"Low-hanging fruit like leakage in utilities and tax collections are really a large part of Puerto Rico's problem," Nguyen said. "If they close some of those loops, that will help."
MBIA's National Public Finance Guarantee has wrapped $5.19 billion of Puerto Rico debt, the second-biggest exposure among bond insurers. The amount includes $1.15 billion of commonwealth GOs, as well as $1.56 billion of BBB-plus rated Electric Power Authority bonds, which represent the company's seventh-biggest U.S. credit.
National is the only insurer holding Puerto Rico Government Development Bank debt, with $234 million of the BBB-minus rated bonds. The GDB acts as the commonwealth's fiscal operator and advisor, approving bond issues and developing the island's financial strategies.
"All of our exposure is performing satisfactorily," Kevin Brown, spokesman for National, said in an email. "We have been closely monitoring Puerto Rico's financial condition and have observed a number of positive developments under Governor Padilla, including landmark pension reform in April, a budget with new revenue producing reforms and reduced reliance on deficit financing."
Ambac has a total of $2.53 billion of net par value of outstanding exposure to Puerto Rico debt, according to data from company filings. The biggest part of that, $805 million, is in Puerto Rico Sales Tax Financing Corporation. COFINA sales tax-backed bonds are some of the territory's highest-rated debt, with AA-minus scores from Fitch and S&P.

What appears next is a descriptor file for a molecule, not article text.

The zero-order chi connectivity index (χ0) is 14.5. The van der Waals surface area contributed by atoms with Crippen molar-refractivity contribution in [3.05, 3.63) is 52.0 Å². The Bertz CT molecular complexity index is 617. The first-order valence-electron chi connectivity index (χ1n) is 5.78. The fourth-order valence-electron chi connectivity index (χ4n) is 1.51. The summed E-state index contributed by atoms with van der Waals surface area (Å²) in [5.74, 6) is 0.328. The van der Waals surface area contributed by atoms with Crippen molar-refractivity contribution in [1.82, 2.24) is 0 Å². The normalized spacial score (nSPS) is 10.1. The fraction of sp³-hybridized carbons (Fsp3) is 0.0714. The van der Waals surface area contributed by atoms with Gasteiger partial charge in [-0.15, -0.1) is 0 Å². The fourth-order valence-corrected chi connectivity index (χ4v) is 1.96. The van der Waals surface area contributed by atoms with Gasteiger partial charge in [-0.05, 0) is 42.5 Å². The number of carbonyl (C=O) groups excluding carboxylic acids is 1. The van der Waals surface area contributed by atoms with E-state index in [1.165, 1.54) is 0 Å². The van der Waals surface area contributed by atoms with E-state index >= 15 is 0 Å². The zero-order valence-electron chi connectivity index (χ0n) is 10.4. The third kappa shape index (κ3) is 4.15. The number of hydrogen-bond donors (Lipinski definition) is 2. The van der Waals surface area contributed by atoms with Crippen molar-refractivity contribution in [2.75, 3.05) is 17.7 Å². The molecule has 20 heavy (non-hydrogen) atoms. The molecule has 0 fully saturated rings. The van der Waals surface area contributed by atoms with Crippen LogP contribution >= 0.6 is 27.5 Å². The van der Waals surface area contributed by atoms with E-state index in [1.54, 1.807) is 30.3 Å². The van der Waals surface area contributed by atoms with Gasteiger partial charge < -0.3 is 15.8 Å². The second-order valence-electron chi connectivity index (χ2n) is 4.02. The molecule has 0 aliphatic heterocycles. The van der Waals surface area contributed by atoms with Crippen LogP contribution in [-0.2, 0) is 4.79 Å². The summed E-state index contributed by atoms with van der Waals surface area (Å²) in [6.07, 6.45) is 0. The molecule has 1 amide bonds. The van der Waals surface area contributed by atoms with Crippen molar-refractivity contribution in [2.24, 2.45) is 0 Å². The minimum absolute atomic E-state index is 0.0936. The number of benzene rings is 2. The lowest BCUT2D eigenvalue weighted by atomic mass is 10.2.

"Separating out the commonwealth's GO bonds from its bonds that are backed by discrete revenue sources is important," Mark Palmer, an analyst at BTIG Research, said in an interview. "We've seen with Detroit and elsewhere that that is a distinction to make. When discrete revenue goes into a trouble, the downside isn't as big."
Syncora and FGIC together are exposed to a total of $2.29 billion of Puerto Rico debt, mostly comprised of commonwealth GOs. FGIC is also exposed to $483 million of highway revenue bonds and $360 million of infrastructure bonds.
"A lot of these exposures were built up over the years, and it's always been a big part of the business model to have very high operational leverage," Eck at Moody's said. "The view has been that the probability of default is low, and when the credits do default, the recovery is fairly high. Some of the more recent high-profile defaults may punch a hole in that view."
Eck said that while improvements had been made since the onset of Gov. Padilla's administration, uncertainty about the economy and the size of the exposures relative to capital means Moody's is keeping close tabs on the situation. Eck and BTIG's Palmer said that distant maturity dates could also provide cushion to insurers in the event of a crisis, enabling claims to be paid over a long period of time so as to retain liquidity.
"Given the sheer amount of Puerto Rico debt that the bond insurers have wrapped, it makes sense for it to be near the top of their risk management focus list," BTIG's Palmer said. "Speculators who may be shorting the shares based on a negative outcome may be barking the up wrong tree, though."